New York City’s Mayor DeBlasio announced support for CHPE  on Earth Day 2019  — a bad idea according to environmental and social justice groups. The Mayor wants to make Hydro-Quebec electricity available for city landlords to “offset” their greenhouse gas emissions – a greenwashing scheme violating climate policy and offset standards. On May 26, 2020, Governor Cuomo promoted the New York corridor as a way to restart the economy post-COVID. 

Vermont, calling itself green, qualifies Canadian hydropower as renewable, providing ratepayer and taxpayer subsidies while disregarding environmental destruction, cultural genocide and the true climate impacts of Canadian hydropower. Vermont exacerbates the problem by false carbon accounting, ignoring hydropower emissions in its greenhouse gas inventory.

Hydro-Quebec’s false claims of “surplus” power

Hydro-Quebec falsely claims it has “excess” and “surplus” – claiming there is water flowing over its existing dams and does not need to build new dams for export. This is false and a desperate attempt to avoid public criticism of the ongoing and future damage caused by its hydropower operations. Hydro-Quebec’s Romaine River dams now under construction are being built for export. They would never be allowed in the U.S. due to their human, economic and environmental costs. Instead of building new dams, the U.S. is removing them: Maine’s Edwards Dam removal in the 1990s started a nationwide trend. Hydro-Quebec seeks to cover up the fact that it is building new dams for export to look good in the eyes of U.S. politicians and consumers. This misrepresentation was a major factor leading the Hudson Riverkeeper to withdraw support for the CHPE corridor in November 2019.  

Voices of the Canadian megadam resistance

When front-line voices of resistance to Canadian hydropower are 1,200 miles away from Boston and New York it is hard to appreciate the “profound anger, dismay and sadness” these communities experience every day due to this destructive form of energy production. The people most directly impacted are usually small remote communities of a few thousand people.   Often, they speak only their Indigenous language, lack basic health care, reliable internet and clean running water. Many of them are already disproportionately impacted by climate change due to the rising temperatures that cause the loss of sea ice and frozen rivers that are used for travel to hunt and fish. In Rigolet, an Indigenous settlement on the coast of Labrador, methylmercury poisoning from the Churchill River dams combined with the loss of sea ice used for hunting, fishing and trapping means lost food supplies and cultural identity.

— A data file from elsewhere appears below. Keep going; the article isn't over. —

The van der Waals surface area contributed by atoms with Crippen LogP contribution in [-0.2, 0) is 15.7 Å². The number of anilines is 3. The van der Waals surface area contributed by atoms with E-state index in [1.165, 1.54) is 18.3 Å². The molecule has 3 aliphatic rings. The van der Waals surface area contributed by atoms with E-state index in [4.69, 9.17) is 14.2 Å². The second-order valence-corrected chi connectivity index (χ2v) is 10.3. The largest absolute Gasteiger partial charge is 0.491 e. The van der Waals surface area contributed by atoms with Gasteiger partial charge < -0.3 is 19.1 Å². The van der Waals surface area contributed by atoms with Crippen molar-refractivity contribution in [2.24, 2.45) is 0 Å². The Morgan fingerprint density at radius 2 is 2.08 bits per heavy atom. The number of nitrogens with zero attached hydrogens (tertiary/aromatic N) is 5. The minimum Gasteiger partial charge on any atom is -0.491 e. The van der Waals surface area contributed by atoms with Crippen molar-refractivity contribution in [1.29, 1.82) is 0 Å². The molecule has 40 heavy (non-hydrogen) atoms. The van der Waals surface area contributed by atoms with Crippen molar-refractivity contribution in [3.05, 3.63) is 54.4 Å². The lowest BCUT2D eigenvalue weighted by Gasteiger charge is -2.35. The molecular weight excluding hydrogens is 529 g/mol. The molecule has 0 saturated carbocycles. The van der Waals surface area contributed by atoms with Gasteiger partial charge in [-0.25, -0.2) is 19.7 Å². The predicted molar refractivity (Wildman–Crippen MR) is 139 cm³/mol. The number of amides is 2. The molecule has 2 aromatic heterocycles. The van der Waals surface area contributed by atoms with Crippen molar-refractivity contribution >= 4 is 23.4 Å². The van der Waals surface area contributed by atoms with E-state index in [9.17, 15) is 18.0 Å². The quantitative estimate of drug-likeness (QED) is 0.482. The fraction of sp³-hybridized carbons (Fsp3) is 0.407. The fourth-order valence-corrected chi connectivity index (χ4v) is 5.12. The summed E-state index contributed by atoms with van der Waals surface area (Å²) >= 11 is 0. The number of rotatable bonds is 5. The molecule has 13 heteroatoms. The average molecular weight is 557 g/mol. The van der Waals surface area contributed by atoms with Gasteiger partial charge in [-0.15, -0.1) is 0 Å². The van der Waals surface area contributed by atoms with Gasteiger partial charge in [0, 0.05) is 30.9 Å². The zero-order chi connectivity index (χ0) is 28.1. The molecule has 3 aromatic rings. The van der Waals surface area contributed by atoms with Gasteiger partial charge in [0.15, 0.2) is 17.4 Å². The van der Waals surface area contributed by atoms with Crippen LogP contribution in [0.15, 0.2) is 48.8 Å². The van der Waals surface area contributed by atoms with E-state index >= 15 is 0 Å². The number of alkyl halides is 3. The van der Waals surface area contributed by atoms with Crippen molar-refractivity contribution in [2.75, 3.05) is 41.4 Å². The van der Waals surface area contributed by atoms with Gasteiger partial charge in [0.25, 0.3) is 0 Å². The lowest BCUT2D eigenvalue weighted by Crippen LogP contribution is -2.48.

These front line communities bear double the burden of the climate crisis: their livelihoods are undermined by rising temperatures and they are asked to sacrifice so New York and Boston can have “clean” energy. These frontline and Indigenous voices should be at the center, not on the margins, of the discussion about using Canadian hydropower to meet “clean renewable energy” goals in the U.S. 

Energy production that perpetuates a legacy of colonialism, racism, discrimination and the violent destruction of the environment is unacceptable. Blackstone and every other financier must cancel plans to invest in transmission corridors to import this power to New York and Boston and other U.S. cities. Canadian hydropower is not a climate solution and must be explicitly excluded from  Green New Deal and renewable energy plans. 

The author, Meg Sheehan is a lawyer and coordinator of North American Megadam Resistance Alliance, a network of groups and individuals protecting rivers and their communities.  Sheehan has over 40 years experience working on environmental campaigns. Sheehan can be reached at coordinator.namra@gmail.com  Www.northeastmegadamresistance.org

Sources:

Canadian hydropower, colonialism and social justice: why importing more hydropower to the U.S. is morally wrong and a climate disaster

Canadian hydropower, colonialism and social justice: why importing more hydropower to the U.S. is morally wrong and a climate disaster

Hydro-Quebec 2019 Securities and Exchange Commission 18-K report, page 25.

Press release: April 14, 2020: Innu Nation Of Canada Opposes Central Maine Power’s Transmission Line Permit: A Significant Source of the Hydro- Power Has Destroyed Innu Territory

Muskrat Falls Inquiry Report, Volume 4, page 2, Chapter 27, March 2020.